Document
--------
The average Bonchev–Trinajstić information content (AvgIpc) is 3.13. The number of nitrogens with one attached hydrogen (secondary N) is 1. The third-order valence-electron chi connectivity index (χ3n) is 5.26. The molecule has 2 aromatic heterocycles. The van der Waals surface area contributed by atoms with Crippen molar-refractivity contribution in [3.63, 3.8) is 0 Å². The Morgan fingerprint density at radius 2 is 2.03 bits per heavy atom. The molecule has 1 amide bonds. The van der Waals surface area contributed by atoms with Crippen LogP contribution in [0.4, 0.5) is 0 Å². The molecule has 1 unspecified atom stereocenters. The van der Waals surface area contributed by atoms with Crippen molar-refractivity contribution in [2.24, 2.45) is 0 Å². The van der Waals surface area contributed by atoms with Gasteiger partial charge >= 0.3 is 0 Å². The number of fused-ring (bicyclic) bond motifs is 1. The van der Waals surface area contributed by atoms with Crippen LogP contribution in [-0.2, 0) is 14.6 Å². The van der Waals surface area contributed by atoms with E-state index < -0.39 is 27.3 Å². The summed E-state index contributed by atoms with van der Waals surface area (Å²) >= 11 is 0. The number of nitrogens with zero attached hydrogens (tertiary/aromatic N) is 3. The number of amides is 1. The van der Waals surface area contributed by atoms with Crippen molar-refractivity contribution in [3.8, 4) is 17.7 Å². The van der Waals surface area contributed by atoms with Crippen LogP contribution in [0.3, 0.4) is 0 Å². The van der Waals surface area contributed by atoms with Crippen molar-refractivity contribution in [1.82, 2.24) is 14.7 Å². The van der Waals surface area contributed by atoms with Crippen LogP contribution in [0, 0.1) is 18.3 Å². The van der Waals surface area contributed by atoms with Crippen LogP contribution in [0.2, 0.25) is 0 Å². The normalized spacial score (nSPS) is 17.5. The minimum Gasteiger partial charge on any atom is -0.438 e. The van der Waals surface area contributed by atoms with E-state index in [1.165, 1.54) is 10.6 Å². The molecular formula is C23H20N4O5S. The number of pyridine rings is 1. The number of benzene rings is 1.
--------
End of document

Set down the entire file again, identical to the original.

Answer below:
The average Bonchev–Trinajstić information content (AvgIpc) is 3.13. The number of nitrogens with one attached hydrogen (secondary N) is 1. The third-order valence-electron chi connectivity index (χ3n) is 5.26. The molecule has 2 aromatic heterocycles. The van der Waals surface area contributed by atoms with Crippen molar-refractivity contribution in [3.63, 3.8) is 0 Å². The Morgan fingerprint density at radius 2 is 2.03 bits per heavy atom. The molecule has 1 amide bonds. The van der Waals surface area contributed by atoms with Crippen LogP contribution in [0.4, 0.5) is 0 Å². The molecule has 1 unspecified atom stereocenters. The van der Waals surface area contributed by atoms with Crippen molar-refractivity contribution in [2.24, 2.45) is 0 Å². The van der Waals surface area contributed by atoms with Gasteiger partial charge >= 0.3 is 0 Å². The number of fused-ring (bicyclic) bond motifs is 1. The van der Waals surface area contributed by atoms with Crippen LogP contribution in [-0.2, 0) is 14.6 Å². The van der Waals surface area contributed by atoms with E-state index < -0.39 is 27.3 Å². The summed E-state index contributed by atoms with van der Waals surface area (Å²) >= 11 is 0. The number of nitrogens with zero attached hydrogens (tertiary/aromatic N) is 3. The number of amides is 1. The van der Waals surface area contributed by atoms with Crippen molar-refractivity contribution in [3.8, 4) is 17.7 Å². The van der Waals surface area contributed by atoms with Crippen LogP contribution in [0.3, 0.4) is 0 Å². The van der Waals surface area contributed by atoms with Crippen molar-refractivity contribution in [1.82, 2.24) is 14.7 Å². The van der Waals surface area contributed by atoms with Crippen LogP contribution in [0, 0.1) is 18.3 Å². The van der Waals surface area contributed by atoms with Crippen LogP contribution in [0.2, 0.25) is 0 Å². The normalized spacial score (nSPS) is 17.5. The minimum Gasteiger partial charge on any atom is -0.438 e. The van der Waals surface area contributed by atoms with E-state index in [1.165, 1.54) is 10.6 Å². The molecular formula is C23H20N4O5S. The number of pyridine rings is 1. The number of benzene rings is 1.